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How important is the speaker surround (suspension)? Defects a problem?

mononoaware

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#1
Recently bought a pair of Fostex FE103NV drivers which are now made in china.

When opening the boxes and inspecting them I noticed 2 small defects on the inverted surround (both had 2 defects each in random spots).
Like if you gently pushed from underneath with the tip of your finger, except they are deformed like that permanently.
They are very minor and can only be seen under the right light, but still they are defects.

I have seen many photos of previous generation FE103 series drivers and I have never seen this defect.

I am an easy going person so I just screwed them into the enclosures and they work so that's fine, I will purchase replacements when the speakers blow.
The FE103NV is able to extend to 20khz (starts rolling off about 16khz but still plays up there as its a full-range driver).

I wonder if these kinds of defects or damage to the speaker surround can cause issues when playing extremely high frequencies of 15-20khz since they require more precise fast movement of the cone compared to a bass note.

Thanks.
 
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#2
Pictures?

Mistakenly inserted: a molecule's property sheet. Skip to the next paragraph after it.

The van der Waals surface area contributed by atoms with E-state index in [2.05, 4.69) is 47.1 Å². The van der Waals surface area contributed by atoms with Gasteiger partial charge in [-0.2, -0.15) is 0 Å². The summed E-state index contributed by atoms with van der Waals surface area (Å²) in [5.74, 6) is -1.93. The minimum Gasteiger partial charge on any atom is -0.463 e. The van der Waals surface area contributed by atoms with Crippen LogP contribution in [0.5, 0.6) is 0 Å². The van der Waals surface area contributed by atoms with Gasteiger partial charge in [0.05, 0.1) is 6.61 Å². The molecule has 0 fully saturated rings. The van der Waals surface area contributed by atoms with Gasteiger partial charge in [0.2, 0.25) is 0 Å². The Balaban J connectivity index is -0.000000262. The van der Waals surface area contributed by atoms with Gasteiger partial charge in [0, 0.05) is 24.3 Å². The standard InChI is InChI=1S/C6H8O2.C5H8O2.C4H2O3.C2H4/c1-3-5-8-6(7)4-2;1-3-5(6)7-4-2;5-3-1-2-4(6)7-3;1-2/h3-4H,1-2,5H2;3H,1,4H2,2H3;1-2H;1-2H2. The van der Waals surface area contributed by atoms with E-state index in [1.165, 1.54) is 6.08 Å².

If you are concerned, perhaps you can do a sine sweep and capture (with a measurement mic) of both drivers? That could tell you whether the defect you see is causing unusual distortion in some bands.

Years back I had a JBL 15" driver from a band-pass pro subwoofer that wasn't reconed properly -- slop in the glue job on the surround. That ended up in a tear where the (paper) cone and surround meet, resulting in another recone job. Wiith LF drivers (drivers with high Xmech), a defect in the surround could be catastrophic. With midrange and HF, it may only cause distortion that's well within specs, and likely below our threshold of hearing.
 

AnalogSteph

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#3
I wouldn't expect the surround to be involved very much at all by 15-20 kHz, which tends to be well into breakup territory, with only the center part of the cone doing much of anything. The art of building a wideband driver is all about controlled breakup. Going by supplied graphs I would say this driver is definitely in non-pistonic territory above 10 kHz.